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Our knowledge of ontogenetic development and reproductive biology in lichen-forming fungi is rather poor. Here, we aim to advance our understanding of the reproductive biology of Parmelina carporrhizans and P. quercina for which mycobiont fungi of both species were cultured in aposymbiotic conditions from ascospores. For P. carporrhizans 48 hours were necessary for 98·6% of apothecia to eject spores, while for P. quercina 100% of apothecia ejected spores in the first 24 hours. In P. quercina, large apothecia ejected more spores than smaller ones. In both species the percentage of spores germinating seemed independent of apothecium size. The percentage germination was higher in P. carporrhizans (72·4%) than in P. quercina (14·3%). Moreover, P. carporrhizans was grown more successfully on culture media than P. quercina. These results suggest that these species have different reproductive strategies, given that P. carporrhizans expels larger spores and in greater numbers than P. quercina as well as having different nutritional requirements (since P. carporrhizans grew successfully in the selected media but P. quercina did not). These characteristics may explain the sympatric speciation of these species.
Morphological and chemical studies of Hypogymnia from the Himalayas revealed one new species, three species new to the region, and a previously unrecognized synonym. Hypogymnia crystallina, distinguished by its rimmed holes in the lobe axils, a pruinose disc, POL+ epihymenium, and distinctive chemistry (zeorin, hypoprotocetraric acid, usnic acid and atranorin) is described as new. Hypogymnia pseudohypotrypa (Asah.) A. Singh is synonymized with H. thomsoniana and a second location is reported for the recently described H. sikkimensis. Hypogymnia bitteri, H. mundata, and H. subarticulata are reported as new to India. A total of 17 species of the genus Hypogymnia are accepted for the Himalayan region of India and Nepal, with one additional species from southern India. A key is given to the species known from this region.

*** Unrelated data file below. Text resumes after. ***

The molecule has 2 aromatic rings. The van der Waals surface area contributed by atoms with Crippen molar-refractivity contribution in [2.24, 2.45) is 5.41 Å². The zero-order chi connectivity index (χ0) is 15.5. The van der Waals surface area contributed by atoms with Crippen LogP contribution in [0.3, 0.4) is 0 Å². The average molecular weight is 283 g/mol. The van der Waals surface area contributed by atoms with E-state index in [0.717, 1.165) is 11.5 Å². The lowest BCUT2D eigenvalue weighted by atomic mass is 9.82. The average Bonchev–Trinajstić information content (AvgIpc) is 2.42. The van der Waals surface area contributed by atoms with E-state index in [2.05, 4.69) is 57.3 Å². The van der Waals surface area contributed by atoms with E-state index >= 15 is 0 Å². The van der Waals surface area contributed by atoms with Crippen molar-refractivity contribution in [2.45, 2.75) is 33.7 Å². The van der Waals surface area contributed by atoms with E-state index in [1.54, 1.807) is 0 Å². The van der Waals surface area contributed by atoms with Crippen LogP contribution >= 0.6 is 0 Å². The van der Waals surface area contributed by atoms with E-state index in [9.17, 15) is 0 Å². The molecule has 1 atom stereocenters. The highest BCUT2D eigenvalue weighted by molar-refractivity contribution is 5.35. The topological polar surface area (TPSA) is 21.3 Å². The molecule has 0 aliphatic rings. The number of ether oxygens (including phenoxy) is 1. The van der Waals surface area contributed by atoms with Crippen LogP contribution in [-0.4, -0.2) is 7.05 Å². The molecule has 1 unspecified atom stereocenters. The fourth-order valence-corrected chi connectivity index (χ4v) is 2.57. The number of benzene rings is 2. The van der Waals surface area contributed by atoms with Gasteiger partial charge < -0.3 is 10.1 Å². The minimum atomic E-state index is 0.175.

The cetrarioid core group has been the focus of numerous taxonomic and phylogenetic studies in recent years, yet the phylogenetic resolution and support among these clades remains unclear. Here we use four commonly employed loci to estimate if their use increases phylogenetic resolution and support. The present study largely confirms the topologies of previous studies, but with increased support. Approximately half of the genera in the cetrarioid core were not monophyletic. Melanelia sorediella was clustered within Cetrariella, and the combination Cetrariella sorediella (Lettau) V. J. Rico & A. Thell comb. nov. is made. Additionally, the genus Flavocetrariella was supported as part of Nephromopsis and is considered to be a synonym of the latter. Finally, a comparison of genetic distances shows that the maximum intrageneric genetic distance encompassed by many cetrarioid genera is lower than that of many other genera in Parmeliaceae.
The paper deals with six species of Parmotrema from India. Parmotrema awasthii Divakar & Upreti and Parmotrema upretii Divakar are described as new to science. Parmotrema defectum (Hale) Hale, P. ravum (Krog & Swinscow) Sérus., P. stuhlmannii (C.W. Dodge) Krog & Swinscow and P. tsavoense (Krog & Swinscow) Krog & Swinscow, are new records for the Indian lichen flora.
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